The common assumption is that domestic violence rises during the holidays. When the whole family is together, the closeness and commotion may wear on raw nerves. It has been reported that people drinking to excess and feeling the stress or disappointment of the day raises emotions and tempers. However, while there are certainly incidents of abuse in Louisiana and elsewhere, studies show that these perceptions are not necessarily true.
In fact, the rise in domestic violence does not actually occur until after the holidays, according to studies. The National Domestic Violence Hotline typically sees up to 53 percent fewer calls for assistance on Thanksgiving Day and Christmas Day. Some who work with victims of domestic violence believe that abusers may be on their best behavior for the sake of the family on those special days. It could also be that victims simply do not report abuse on those days unless it is a matter of life and death.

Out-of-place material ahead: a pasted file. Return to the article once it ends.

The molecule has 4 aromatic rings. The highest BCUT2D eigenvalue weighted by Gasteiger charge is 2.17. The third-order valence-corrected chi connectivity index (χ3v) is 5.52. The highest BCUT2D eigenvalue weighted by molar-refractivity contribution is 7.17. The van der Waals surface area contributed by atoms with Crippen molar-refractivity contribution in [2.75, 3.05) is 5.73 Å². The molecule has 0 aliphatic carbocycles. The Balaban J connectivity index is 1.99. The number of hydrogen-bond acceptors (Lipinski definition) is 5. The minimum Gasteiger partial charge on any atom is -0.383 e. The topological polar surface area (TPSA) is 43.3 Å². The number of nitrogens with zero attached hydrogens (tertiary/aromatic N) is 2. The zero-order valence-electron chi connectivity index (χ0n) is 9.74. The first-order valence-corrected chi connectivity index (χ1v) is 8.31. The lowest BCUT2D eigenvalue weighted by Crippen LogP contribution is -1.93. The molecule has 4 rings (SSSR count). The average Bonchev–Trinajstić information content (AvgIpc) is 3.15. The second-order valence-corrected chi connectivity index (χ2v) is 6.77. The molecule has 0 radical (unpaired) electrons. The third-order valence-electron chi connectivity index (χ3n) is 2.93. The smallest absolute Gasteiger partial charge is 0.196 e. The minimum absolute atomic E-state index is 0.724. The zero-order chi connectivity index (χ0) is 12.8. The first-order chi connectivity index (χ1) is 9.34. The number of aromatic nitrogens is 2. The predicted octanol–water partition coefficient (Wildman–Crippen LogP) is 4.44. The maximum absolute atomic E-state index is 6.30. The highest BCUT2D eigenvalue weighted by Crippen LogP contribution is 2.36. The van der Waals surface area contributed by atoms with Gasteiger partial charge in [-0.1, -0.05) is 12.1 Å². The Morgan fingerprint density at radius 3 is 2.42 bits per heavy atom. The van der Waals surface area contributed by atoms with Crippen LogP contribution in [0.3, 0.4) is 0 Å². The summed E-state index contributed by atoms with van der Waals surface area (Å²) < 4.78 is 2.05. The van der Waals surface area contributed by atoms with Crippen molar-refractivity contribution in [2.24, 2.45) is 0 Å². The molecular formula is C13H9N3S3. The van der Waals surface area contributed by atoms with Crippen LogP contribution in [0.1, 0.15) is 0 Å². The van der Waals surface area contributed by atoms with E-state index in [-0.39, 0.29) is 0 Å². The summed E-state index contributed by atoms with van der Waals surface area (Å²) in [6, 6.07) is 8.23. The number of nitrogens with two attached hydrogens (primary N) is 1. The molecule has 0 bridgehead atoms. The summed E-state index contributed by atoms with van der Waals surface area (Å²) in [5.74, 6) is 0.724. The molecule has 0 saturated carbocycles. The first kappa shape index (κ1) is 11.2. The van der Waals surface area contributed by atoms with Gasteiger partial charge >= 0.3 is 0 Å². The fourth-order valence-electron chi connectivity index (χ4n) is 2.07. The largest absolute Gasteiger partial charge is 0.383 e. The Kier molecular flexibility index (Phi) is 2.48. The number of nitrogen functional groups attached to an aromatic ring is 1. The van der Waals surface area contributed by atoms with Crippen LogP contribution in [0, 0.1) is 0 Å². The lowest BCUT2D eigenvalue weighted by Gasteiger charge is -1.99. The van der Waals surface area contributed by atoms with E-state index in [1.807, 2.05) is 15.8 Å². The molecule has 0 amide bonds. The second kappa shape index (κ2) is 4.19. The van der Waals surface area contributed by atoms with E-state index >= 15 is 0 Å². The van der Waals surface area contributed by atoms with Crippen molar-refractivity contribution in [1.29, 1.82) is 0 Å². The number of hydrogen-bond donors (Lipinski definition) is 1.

After the holidays end and January rent comes due, reports of violence tend to surge. The beginning of the new year may bring new frustrations. People realize they have overspent or their taxes are due, and this may cause tension.
No matter what time of year it is, no excuse is good enough to justify domestic violence. No person in Louisiana or any state should suffer abuse from a family member. There are methods of gaining safety, such as protective orders and restraining orders. In cases of domestic violence, sometimes time is of the essence. Having an attorney to assist is what brings many people to a place of safety and peace of mind.
Source: localnews8.com, “Domestic violence doesn’t pick a holiday”, Esmi Careaga, Dec. 9, 2016